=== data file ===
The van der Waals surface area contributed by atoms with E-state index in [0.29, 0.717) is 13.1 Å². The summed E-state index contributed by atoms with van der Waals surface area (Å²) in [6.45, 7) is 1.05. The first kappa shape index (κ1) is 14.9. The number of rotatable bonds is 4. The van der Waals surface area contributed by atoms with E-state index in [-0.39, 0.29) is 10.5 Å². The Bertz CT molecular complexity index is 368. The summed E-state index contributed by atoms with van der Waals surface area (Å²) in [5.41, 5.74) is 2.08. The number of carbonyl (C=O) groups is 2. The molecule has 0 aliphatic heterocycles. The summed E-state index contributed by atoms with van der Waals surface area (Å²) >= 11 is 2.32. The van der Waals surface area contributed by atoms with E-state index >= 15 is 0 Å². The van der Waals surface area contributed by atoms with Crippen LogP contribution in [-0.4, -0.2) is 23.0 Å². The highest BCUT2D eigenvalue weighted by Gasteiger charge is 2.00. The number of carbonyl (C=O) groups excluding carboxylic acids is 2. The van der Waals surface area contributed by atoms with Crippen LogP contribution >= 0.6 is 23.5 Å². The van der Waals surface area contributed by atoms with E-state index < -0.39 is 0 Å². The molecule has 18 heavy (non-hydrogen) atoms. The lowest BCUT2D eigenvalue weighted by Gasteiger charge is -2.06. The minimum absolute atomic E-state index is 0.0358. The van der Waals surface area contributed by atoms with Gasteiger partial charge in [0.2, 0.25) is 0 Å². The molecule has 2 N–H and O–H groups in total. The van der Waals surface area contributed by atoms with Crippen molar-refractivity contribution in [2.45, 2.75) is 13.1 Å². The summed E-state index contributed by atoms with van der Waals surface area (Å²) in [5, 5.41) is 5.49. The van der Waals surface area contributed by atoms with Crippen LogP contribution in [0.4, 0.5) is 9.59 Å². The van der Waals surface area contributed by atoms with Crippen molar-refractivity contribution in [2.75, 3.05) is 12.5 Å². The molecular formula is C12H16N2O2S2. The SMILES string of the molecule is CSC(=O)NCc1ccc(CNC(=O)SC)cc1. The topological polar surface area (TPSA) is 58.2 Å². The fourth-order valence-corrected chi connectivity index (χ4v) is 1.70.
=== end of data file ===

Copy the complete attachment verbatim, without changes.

The van der Waals surface area contributed by atoms with E-state index in [0.29, 0.717) is 13.1 Å². The summed E-state index contributed by atoms with van der Waals surface area (Å²) in [6.45, 7) is 1.05. The first kappa shape index (κ1) is 14.9. The number of rotatable bonds is 4. The van der Waals surface area contributed by atoms with E-state index in [-0.39, 0.29) is 10.5 Å². The Bertz CT molecular complexity index is 368. The summed E-state index contributed by atoms with van der Waals surface area (Å²) in [5.41, 5.74) is 2.08. The number of carbonyl (C=O) groups is 2. The molecule has 0 aliphatic heterocycles. The summed E-state index contributed by atoms with van der Waals surface area (Å²) >= 11 is 2.32. The van der Waals surface area contributed by atoms with E-state index >= 15 is 0 Å². The van der Waals surface area contributed by atoms with Crippen LogP contribution in [-0.4, -0.2) is 23.0 Å². The highest BCUT2D eigenvalue weighted by Gasteiger charge is 2.00. The number of carbonyl (C=O) groups excluding carboxylic acids is 2. The van der Waals surface area contributed by atoms with Crippen LogP contribution >= 0.6 is 23.5 Å². The van der Waals surface area contributed by atoms with E-state index < -0.39 is 0 Å². The molecule has 18 heavy (non-hydrogen) atoms. The lowest BCUT2D eigenvalue weighted by Gasteiger charge is -2.06. The minimum absolute atomic E-state index is 0.0358. The van der Waals surface area contributed by atoms with Gasteiger partial charge in [0.2, 0.25) is 0 Å². The molecule has 2 N–H and O–H groups in total. The van der Waals surface area contributed by atoms with Crippen molar-refractivity contribution in [2.45, 2.75) is 13.1 Å². The summed E-state index contributed by atoms with van der Waals surface area (Å²) in [5, 5.41) is 5.49. The van der Waals surface area contributed by atoms with Crippen LogP contribution in [0.4, 0.5) is 9.59 Å². The van der Waals surface area contributed by atoms with Crippen molar-refractivity contribution in [2.75, 3.05) is 12.5 Å². The molecular formula is C12H16N2O2S2. The SMILES string of the molecule is CSC(=O)NCc1ccc(CNC(=O)SC)cc1. The topological polar surface area (TPSA) is 58.2 Å². The fourth-order valence-corrected chi connectivity index (χ4v) is 1.70.